Genealogy from the perspective of a member of The Church of Jesus Christ of Latter-day Saints (Mormon, LDS)

Thursday, June 8, 2017

Response to JSTOR Daily's Brigham Young and the Defense of Mormon Polygamy


Consistent with much of what is written about The Church of Jesus Christ of Latter-day Saints, contributor Professor Peter Feuerherd made several historical as well as factual errors in his article for the JSTOR Daily on June 1, 2017. Feuerherd is a professor of journalism at St. John's University in New York and a correspondent for the National Catholic Register.

As a former trial attorney, genealogist and historian, I am abundantly aware of the need to cite your sources and accurately reflect the content of those sources. Statements made without any source citations or made without checking the facts alleged reflect very negatively on the contributor and on the JSTOR Daily.

Professor Feuerherd's article is entitled, "Brigham Young and the Defense of Mormon Polygamy." The article is not overtly anti-Mormon but anytime an article contains factual errors about the Church or its history, the article can not be considered positive.

I may not have identified all of the misstatements and errors in the article but here are the things that I identified with links to sources that provide more correct information. Where appropriate, my links will be to the LDS.org website and the section entitled, "Gospel Topics." These statements reflect the official position of the Church. In referring to Professor Feuerherd's article, I will let the reader review the article. I will only quote brief passages to illustrate the error or incorrect statements.

Speaking of Brigham Young, Professor Feuerherd states that Brigham Young led his people, "...to the "New Jerusalem" established in Salt Lake City."

Quoting the Gospel Topic Zion,
The New Jerusalem, which will be built in Jackson County, Missouri (see D&C 45:66-67; 57:1-3; Articles of Faith 1:10).

Salt Lake City, has never been considered by the Church or its members to be the "New Jerusalem," although Utah and the LDS communities in Utah have been popularly known as "Zion" particularly when members were congregating in the West during the 1800s and early 1900s. Here is a quote from the Gospel Topic Zion:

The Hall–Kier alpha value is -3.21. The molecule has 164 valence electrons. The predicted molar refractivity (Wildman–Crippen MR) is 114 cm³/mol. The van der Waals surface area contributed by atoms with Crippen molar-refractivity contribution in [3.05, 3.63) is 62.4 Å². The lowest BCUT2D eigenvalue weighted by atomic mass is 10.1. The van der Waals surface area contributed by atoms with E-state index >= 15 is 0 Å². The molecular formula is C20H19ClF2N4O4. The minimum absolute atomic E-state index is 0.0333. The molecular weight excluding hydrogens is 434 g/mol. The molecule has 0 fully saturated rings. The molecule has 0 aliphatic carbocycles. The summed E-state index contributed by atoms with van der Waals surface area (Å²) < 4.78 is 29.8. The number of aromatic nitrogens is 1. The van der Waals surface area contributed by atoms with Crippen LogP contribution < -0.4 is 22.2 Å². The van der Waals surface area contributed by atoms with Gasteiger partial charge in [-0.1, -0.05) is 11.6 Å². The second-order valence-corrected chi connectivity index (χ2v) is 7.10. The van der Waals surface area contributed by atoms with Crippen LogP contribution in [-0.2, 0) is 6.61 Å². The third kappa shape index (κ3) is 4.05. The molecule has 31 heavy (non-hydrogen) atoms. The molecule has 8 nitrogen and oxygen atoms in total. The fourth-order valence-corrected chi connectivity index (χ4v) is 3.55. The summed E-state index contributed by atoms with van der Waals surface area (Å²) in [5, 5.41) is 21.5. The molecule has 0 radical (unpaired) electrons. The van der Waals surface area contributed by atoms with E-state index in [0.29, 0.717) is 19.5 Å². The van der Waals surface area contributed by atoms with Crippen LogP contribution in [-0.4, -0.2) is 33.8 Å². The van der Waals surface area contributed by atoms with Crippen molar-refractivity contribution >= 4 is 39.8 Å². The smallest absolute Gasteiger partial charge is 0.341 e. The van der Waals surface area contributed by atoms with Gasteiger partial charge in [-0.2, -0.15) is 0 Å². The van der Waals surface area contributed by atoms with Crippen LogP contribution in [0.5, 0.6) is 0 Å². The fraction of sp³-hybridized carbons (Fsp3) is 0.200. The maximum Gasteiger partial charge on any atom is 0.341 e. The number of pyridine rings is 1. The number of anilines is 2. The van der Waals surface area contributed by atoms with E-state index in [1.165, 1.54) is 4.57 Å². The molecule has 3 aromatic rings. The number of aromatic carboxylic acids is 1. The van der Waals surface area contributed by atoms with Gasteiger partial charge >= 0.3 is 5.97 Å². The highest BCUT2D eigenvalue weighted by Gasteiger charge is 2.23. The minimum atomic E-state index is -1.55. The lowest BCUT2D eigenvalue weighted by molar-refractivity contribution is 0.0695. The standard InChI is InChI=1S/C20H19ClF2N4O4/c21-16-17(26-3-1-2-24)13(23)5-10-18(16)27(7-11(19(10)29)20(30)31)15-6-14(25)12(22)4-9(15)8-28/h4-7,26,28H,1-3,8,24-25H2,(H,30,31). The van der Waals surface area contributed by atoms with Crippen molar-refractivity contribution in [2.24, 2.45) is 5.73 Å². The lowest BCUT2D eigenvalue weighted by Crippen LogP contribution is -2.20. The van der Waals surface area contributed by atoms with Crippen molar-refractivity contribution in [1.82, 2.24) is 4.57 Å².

In the early days of this dispensation, Church leaders counseled members to build up Zion by emigrating to a central location. Today our leaders counsel us to build up Zion wherever we live. Members of the Church are asked to remain in their native lands and help establish the Church there. Many temples are being built so Latter-day Saints throughout the world can receive temple blessings.
Again speaking of Brigham Young, the article states that he was, "...elected to his position as president after the murder of Joseph Smith, the founder."

The Prophet leaders of the Church are not elected in the sense usually applied to that word. There are several dozen articles on the LDS.org website concerning the process called "succession in the presidency." I suggest a simple search on the terms on the LDS.org website. Here is one article for an example:

Flake, Brent L. Top and Lawrence R. “‘The Kingdom of God Will Roll On’: Succession in the Presidency - Ensign Aug. 1996 - Ensign.” Accessed June 8, 2017. https://www.lds.org/ensign/1996/08/the-kingdom-of-god-will-roll-on-succession-in-the-presidency?lang=eng.

From Professor Feuerherd referring to the Salt Lake Valley where the members of the Church first settled: "from upstate New York, to Illinois, to Missouri, only to find security under Young’s leadership in the wide-open territory of Utah, first under Mexican control and then under the authority of the United States."

All of my ancestral lines go back to pioneers and some of these pioneers practiced plural marriage. I have studied the history of the Church all my life. The above statement is factually inaccurate. The main body of the Church members, called "Saints," did start in upstate New York, but they first moved to Ohio, then to Missouri and then to Illinois where they gathered until they were driven from there into the West, first to the Salt Lake Valley and then into communities all over the West.